DG: Yes, we are blessed by the fact that Thomas Aquinas (1225-1274)had Albertus Magnus,who was deeply interested in astrology, as his teacher. It was Aquinas who adopted Aristotle's natural philosophy and reconciled it with Christianity. Recognising that a healthy body was essential to serving God and that medical astrology could maintain that health, he wrote in his Summa Contra Gentiles, Book Three: Providence Part II that whilst astrology maintained dominion over men's bodies, God retained dominion over the soul. Medicine and medical astrology were taught in the universities at that time. That is why in a lot of civic frescos we see this combination of Christian theology along with astrology.

FC: You have told me in the past that the topic of your dissertation is deeply connected to visual astrology of which yourself and Bernadette (Brady) are huge supporters. Can you talk a bit about that?

DG: Yes. That's all to do with the top register of constellation images. The iconography of the constellations is well-established from Aratus (early 3rd century BCE) onwards and in the Salone they are painted in their traditional forms along the top register of the fresco scheme. My methodology, briefly, was to find the image of each zodiac sign in the middle register, and then look at the images above each zodiac sign along the top register and then create a sky map in Starlight for when the Sun ingressed into that zodiac sign, at zero degrees of the zodiac sign, and then look to see if there was a correlation between the constellations in the sky and the constellation images of the fresco scheme. And it became really obvious that there was a rhythm as to how they were looking at the sky by the dominant visual constellations that were painted along the top the register, so that anyone observing them could accurately access the time of year. And the sky does change, as you know, from month to month. The subject of my talk at SEAC in Malta this year(www.seac2014.com) is a consideration of what these ingress sky maps and their timing add to the meaning of the fresco scheme and how the sky was viewed in medieval Padua. So the visual astrology helped me to begin to make sense of the top register.

FC: What were your conclusions?

DG: (laughs)Well I know what Bernadette would say they were.

FC: She told me they were very exciting.

DG: The reason Bernadette is excited is that, as she says,here is a monumental fresco scheme that depicts astrology connected with the everyday life of the Paduan people that can't be brushed underneath the table.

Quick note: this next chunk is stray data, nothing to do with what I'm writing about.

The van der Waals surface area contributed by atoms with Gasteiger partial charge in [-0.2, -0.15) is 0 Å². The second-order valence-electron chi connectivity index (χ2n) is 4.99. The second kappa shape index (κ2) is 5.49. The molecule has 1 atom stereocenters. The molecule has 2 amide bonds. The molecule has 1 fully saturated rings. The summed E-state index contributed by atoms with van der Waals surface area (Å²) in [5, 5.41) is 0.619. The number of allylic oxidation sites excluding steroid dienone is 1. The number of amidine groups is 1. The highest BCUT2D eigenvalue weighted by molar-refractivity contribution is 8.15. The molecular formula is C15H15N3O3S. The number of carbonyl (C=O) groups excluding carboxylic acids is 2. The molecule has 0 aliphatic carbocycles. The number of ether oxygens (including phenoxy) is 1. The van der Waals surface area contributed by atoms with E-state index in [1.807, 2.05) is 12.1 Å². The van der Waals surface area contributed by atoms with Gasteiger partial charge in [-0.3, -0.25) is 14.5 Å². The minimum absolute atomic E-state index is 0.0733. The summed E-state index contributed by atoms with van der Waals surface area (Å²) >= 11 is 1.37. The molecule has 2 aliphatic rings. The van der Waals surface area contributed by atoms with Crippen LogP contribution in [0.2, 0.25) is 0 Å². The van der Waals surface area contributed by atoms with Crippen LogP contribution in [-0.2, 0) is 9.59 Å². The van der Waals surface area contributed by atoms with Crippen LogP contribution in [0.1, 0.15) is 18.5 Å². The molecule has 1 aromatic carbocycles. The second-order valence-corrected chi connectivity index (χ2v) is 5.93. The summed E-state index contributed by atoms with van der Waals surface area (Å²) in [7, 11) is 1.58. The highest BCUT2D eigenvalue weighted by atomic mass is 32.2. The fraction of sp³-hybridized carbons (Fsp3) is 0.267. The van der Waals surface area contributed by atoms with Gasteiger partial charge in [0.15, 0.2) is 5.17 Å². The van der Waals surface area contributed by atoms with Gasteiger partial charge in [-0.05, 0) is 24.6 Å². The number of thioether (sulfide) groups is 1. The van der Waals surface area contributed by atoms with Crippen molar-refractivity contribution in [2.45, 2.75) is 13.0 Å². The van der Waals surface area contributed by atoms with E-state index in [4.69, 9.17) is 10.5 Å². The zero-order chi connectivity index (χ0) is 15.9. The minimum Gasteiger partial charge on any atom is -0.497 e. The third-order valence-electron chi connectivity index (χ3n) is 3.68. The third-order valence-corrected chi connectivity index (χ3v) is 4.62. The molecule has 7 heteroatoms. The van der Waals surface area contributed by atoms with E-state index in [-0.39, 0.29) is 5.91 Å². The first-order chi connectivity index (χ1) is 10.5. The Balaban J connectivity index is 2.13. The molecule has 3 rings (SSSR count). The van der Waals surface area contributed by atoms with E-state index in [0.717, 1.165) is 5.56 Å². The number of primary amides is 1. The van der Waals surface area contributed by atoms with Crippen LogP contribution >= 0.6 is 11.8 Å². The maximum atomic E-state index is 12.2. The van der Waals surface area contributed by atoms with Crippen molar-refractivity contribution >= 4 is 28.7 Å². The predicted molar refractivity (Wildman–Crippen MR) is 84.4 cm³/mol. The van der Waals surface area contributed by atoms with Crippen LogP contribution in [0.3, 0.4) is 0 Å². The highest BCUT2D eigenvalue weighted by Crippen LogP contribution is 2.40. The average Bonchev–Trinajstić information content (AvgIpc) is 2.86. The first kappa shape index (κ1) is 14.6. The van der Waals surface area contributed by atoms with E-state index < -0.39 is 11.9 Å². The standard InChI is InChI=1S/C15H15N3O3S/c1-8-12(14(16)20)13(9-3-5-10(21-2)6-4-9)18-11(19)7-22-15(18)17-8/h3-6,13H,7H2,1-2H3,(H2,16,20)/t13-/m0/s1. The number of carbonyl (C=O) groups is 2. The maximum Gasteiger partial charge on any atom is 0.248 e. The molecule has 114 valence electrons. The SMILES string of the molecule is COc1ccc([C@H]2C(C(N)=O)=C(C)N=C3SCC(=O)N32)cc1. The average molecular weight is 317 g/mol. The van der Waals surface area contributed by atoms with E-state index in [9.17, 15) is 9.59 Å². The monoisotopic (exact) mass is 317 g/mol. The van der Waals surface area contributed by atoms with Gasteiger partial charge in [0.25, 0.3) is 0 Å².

Furthermore, despite the building and hence the fresco scheme suffering damage over the years, the decree was always to paint it 'as it was before'. The understanding by the Venetian Senate (Venice took over rule of Padua from 1405 until 1797) appears to have been one that recognised the value of the Salone scheme and its meaning to the society in which it was first created and which was still relevant and necessary. Unlike so many frescoes in such buildings of the medieval period which have disintegrated, been broken up, smashed apart, sold off or destroyed, the fresco scheme is still with us. Although I argue that, as scholars moved further away in time from the cosmology that shaped the images of the Salone fresco scheme, so they understood its original intention less and less, still the heartbeat of astrology remained there on the walls, maintaining its message and saying 'Eventually, eventually you'll be able to understand me again'. And I think that's really exciting.

In a recent television broadcast on the story of the Jews historian Simon Schama mentioned that the Mishnah and the Talmud were created 'for an endless future'.To my mind one could say the same about the Salone fresco scheme and, as I write in PhD, 'it was a narrative, interlaced pictorial cycle that placed astrology at the heart of its thinking, the beat that kept civic time as the church kept sacred time, a cycle that repeated endlessly but not mindlessly and reminded the first viewers and spectators of who they were, how to maintain order and justice in the community, and where they stood between heaven and earth.' So I think that's what's so joyful and exciting about the fresco scheme, that as you stand in the centre of it and look at these images on the walls, they are actually deep, rich rivers of thinking, stories and narratives underpinned with astrology.

FC: I know you passed your viva with no changes, so can we assume from that, that this has been well received, that academia is open to such a revolutionary conclusion?